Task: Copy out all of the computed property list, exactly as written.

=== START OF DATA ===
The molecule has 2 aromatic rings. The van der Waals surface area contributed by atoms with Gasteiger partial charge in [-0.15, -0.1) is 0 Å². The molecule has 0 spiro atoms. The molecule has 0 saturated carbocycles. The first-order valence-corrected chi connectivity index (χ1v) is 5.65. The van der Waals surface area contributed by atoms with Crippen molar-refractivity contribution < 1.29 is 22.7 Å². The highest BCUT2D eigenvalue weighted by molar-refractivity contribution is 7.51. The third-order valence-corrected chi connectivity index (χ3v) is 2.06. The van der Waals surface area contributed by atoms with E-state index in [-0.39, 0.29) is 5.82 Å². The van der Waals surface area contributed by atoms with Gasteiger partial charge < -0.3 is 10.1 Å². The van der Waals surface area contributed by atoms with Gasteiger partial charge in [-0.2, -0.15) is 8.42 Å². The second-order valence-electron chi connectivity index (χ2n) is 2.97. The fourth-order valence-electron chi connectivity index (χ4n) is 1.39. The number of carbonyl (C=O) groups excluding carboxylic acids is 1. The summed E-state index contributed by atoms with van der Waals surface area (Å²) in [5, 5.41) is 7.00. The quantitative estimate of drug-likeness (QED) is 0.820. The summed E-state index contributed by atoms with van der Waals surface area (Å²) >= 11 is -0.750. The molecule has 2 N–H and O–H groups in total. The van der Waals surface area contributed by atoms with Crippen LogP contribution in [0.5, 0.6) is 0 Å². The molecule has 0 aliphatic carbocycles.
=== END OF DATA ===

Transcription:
The molecule has 2 aromatic rings. The van der Waals surface area contributed by atoms with Gasteiger partial charge in [-0.15, -0.1) is 0 Å². The molecule has 0 spiro atoms. The molecule has 0 saturated carbocycles. The first-order valence-corrected chi connectivity index (χ1v) is 5.65. The van der Waals surface area contributed by atoms with Crippen molar-refractivity contribution < 1.29 is 22.7 Å². The highest BCUT2D eigenvalue weighted by molar-refractivity contribution is 7.51. The third-order valence-corrected chi connectivity index (χ3v) is 2.06. The van der Waals surface area contributed by atoms with E-state index in [-0.39, 0.29) is 5.82 Å². The van der Waals surface area contributed by atoms with Gasteiger partial charge < -0.3 is 10.1 Å². The van der Waals surface area contributed by atoms with Gasteiger partial charge in [-0.2, -0.15) is 8.42 Å². The second-order valence-electron chi connectivity index (χ2n) is 2.97. The fourth-order valence-electron chi connectivity index (χ4n) is 1.39. The number of carbonyl (C=O) groups excluding carboxylic acids is 1. The summed E-state index contributed by atoms with van der Waals surface area (Å²) in [5, 5.41) is 7.00. The quantitative estimate of drug-likeness (QED) is 0.820. The summed E-state index contributed by atoms with van der Waals surface area (Å²) >= 11 is -0.750. The molecule has 2 N–H and O–H groups in total. The van der Waals surface area contributed by atoms with Crippen LogP contribution in [0.5, 0.6) is 0 Å². The molecule has 0 aliphatic carbocycles.